Plant and Soil

, Volume 395, Issue 1–2, pp 125–140 | Cite as

Non-monotonic influence of biochar dose on bean seedling growth and susceptibility to Rhizoctonia solani: the “Shifted Rmax-Effect”

  • Amit K. Jaiswal
  • Omer Frenkel
  • Yigal Elad
  • Beni Lew
  • Ellen R. Graber
Regular Article

Abstract

Aims

Biochar affects the progress of plant diseases caused by soilborne pathogens, frequently featuring U-shaped biochar dose/disease response curves. This study tested this phenomenon in common bean (Phaseolus vulgaris L.) with several biochars.

Methods

Four biochars prepared from two feedstocks (eucalyptus wood and greenhouse wastes) each at 350 and 600 °C were tested on bean seedling growth and infection caused by Rhizoctonia solani at concentrations of 0–3 % by weight. Biochar direct toxicity to R. solani was quantified in vitro.

Results

In general, lower concentrations (1 %) of biochar suppressed damping-off, whereas higher concentrations (3 %) were ineffective at disease protection. Plant growth in the absence of the pathogen was generally improved at all doses by the four biochars. Maximum growth response (G-Rmax) generally occurred at higher biochar doses than maximum disease reduction (D-Rmax). Direct toxicity to the pathogen could not explain disease reduction.

Conclusion

Inverted U-shaped biochar dose/plant growth and biochar dose/disease reduction curves are emerging as common patterns in biochar/crop/pathogen systems. Frequently, the inflection between growth promotion and suppression occurs at different doses than the inflection between disease suppression and promotion. We term this the “Shifted Rmax-Effect”. As there is no simple rule-of-thumb for crop/soil/biochar/dose/pathogen combinations, the possible effects of biochar on plant pathogens should not be overlooked.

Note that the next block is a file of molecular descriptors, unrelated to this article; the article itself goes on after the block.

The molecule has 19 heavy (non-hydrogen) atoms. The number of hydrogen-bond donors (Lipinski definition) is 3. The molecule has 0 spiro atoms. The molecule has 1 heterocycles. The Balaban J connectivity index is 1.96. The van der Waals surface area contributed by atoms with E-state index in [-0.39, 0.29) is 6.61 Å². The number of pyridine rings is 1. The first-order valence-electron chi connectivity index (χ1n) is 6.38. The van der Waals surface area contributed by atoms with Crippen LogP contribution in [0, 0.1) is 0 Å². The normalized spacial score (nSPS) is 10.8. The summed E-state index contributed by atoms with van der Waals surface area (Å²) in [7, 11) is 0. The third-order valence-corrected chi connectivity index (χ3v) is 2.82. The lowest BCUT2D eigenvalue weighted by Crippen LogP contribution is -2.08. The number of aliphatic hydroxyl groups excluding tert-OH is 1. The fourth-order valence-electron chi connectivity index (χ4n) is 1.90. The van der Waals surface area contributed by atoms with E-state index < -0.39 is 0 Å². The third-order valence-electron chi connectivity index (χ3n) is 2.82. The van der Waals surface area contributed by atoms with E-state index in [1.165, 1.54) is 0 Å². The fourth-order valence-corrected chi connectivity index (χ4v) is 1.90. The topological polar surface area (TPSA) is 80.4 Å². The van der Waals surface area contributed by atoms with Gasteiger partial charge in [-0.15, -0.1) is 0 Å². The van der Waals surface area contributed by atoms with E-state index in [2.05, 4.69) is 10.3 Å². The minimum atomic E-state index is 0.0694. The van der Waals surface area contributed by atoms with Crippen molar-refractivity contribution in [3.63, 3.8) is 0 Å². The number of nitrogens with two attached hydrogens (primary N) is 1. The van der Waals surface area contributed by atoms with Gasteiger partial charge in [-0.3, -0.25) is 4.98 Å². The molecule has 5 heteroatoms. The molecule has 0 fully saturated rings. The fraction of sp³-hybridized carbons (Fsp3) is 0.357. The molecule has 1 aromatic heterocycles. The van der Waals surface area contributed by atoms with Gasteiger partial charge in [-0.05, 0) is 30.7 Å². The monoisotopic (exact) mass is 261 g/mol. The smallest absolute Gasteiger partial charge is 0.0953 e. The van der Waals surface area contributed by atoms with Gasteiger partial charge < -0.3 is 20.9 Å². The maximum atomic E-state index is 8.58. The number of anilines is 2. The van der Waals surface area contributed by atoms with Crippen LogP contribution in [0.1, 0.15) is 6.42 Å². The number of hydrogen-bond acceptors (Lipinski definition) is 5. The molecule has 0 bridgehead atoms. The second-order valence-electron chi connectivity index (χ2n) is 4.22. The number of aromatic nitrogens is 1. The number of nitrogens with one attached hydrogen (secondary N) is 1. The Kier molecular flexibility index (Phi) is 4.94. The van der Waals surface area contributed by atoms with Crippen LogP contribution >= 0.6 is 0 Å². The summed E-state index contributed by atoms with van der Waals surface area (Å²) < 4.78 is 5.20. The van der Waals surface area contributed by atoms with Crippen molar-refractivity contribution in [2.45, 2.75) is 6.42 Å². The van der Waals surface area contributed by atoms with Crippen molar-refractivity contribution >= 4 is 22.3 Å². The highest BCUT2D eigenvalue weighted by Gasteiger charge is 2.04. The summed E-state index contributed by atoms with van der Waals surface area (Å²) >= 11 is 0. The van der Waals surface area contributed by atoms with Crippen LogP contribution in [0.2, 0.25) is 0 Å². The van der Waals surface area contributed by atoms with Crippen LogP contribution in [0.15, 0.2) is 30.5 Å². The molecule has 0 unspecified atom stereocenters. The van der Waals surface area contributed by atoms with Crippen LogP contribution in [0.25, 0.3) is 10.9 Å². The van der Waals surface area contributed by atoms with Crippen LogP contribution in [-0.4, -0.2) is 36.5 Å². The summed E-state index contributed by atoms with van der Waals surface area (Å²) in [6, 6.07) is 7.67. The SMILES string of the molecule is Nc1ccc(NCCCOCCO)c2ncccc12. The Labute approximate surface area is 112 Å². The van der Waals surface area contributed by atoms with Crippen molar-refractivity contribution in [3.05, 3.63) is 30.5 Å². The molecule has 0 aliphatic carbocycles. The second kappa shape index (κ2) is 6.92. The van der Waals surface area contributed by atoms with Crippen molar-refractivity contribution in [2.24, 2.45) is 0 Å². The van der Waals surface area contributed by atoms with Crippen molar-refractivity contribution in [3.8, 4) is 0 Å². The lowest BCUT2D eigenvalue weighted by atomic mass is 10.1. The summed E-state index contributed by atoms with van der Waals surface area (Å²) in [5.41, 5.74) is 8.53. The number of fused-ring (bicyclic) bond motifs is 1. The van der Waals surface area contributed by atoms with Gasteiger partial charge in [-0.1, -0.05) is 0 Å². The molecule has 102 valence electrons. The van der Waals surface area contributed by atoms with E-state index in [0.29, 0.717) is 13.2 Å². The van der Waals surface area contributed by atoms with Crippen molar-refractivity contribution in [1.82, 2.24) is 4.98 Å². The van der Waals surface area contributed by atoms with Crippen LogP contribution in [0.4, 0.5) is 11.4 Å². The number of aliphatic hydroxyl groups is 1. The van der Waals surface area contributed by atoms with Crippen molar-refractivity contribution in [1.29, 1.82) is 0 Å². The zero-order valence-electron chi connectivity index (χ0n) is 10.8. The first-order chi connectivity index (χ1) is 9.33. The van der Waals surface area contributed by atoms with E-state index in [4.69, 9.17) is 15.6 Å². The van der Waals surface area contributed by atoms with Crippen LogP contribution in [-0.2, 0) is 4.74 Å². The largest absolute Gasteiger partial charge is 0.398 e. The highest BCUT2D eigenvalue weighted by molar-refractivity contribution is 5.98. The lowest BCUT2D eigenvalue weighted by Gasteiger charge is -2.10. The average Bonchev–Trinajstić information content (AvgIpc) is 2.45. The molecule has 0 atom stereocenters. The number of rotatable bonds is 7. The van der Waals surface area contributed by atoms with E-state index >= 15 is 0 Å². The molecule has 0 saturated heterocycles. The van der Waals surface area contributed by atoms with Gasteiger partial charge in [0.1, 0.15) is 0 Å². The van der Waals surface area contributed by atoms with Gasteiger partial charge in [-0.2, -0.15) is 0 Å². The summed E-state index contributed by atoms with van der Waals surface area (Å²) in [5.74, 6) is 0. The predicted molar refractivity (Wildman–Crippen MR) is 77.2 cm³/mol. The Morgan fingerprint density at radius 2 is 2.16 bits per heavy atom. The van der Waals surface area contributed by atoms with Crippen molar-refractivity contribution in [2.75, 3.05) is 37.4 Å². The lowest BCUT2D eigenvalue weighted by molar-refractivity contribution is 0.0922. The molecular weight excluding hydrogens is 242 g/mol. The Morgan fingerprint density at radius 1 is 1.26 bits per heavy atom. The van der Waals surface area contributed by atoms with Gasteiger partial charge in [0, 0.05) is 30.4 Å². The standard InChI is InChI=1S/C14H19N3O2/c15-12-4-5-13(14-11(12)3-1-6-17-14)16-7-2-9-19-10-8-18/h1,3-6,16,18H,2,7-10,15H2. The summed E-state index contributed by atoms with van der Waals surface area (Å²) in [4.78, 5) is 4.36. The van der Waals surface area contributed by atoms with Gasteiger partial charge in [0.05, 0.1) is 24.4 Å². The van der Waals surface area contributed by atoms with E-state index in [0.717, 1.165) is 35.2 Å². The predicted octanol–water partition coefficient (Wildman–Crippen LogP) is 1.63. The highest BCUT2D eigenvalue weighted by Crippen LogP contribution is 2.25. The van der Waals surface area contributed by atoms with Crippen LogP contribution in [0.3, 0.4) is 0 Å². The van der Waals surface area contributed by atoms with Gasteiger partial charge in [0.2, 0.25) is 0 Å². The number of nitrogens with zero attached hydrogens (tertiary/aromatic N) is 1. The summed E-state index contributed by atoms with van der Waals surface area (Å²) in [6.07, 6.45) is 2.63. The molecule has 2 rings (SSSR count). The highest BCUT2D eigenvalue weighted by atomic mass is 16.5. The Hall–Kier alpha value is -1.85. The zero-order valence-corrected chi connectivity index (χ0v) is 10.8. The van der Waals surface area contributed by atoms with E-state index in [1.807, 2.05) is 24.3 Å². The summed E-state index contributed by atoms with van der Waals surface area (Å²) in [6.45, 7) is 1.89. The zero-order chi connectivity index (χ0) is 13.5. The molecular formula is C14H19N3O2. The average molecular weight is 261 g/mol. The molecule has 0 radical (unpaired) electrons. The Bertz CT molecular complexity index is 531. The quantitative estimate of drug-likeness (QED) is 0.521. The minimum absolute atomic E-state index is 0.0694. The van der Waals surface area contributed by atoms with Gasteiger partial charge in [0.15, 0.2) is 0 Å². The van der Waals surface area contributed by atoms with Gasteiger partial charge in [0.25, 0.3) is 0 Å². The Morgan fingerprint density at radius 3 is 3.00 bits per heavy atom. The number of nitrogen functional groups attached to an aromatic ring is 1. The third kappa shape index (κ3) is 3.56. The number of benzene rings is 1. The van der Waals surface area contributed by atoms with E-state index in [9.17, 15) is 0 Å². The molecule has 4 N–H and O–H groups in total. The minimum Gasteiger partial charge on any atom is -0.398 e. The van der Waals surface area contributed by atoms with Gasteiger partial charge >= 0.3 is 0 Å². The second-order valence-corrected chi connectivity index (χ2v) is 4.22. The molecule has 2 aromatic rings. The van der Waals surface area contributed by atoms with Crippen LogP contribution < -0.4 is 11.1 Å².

Keywords

Biotic stress Hormesis effect Plant disease Plant productivity Soil amendment Soilborne pathogen 

Abbreviations

AUMPC

Area under mortality progress curve

CFU

Colony forming units

EC50

Effective concentration for 50 % growth inhibition

EUC

Eucalyptus wood chips

GC/MS

Gas chromatography - mass spectrometry

GHW

Greenhouse pepper plant wastes

HTT

Highest Treatment Temperature

RT

Retention time

Notes

Acknowledgments

We thank Indira Paudel, Dalia Rav David, Prof. Dani Shtienberg, Dr. Yephet Ben-Yephet, Menahem Borenshtein, Ludmilla Tsechansky, and Ran Shulhani for their help in the experiments. We would also like to thank three anonymous reviewers for their valuable advice. The research was funded by The Chief Scientist of the Ministry of Agriculture and Rural Development, Israel. Project no: 1321653. Contribution from the Agricultural Research Organization, The Volcani Center, Bet Dagan, Israel, No: 546/14

Supplementary material

11104_2014_2331_MOESM1_ESM.docx (42 kb)
ESM 1(DOCX 42 kb)

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Copyright information

© Springer International Publishing Switzerland 2014

Authors and Affiliations

  • Amit K. Jaiswal
    • 1
    • 2
    • 4
  • Omer Frenkel
    • 1
  • Yigal Elad
    • 1
  • Beni Lew
    • 3
  • Ellen R. Graber
    • 4
  1. 1.Department of Plant Pathology and Weed Research, Institute of Plant Protection, Agricultural Research Organization (ARO)The Volcani CenterBet DaganIsrael
  2. 2.Department of Plant Pathology and Microbiology, The Robert H. Smith Faculty of Agriculture, Food and EnvironmentThe Hebrew University of JerusalemRehovotIsrael
  3. 3.Department of Growing, Production and Environmental Engineering, Institute of Agricultural Engineering, Agricultural Research Organization (ARO)The Volcani CenterBet DaganIsrael
  4. 4.Department of Soil Chemistry, Plant Nutrition and Microbiology, Institute of Soil, Water and Environmental Sciences, Agricultural Research Organization (ARO)The Volcani CenterBet DaganIsrael

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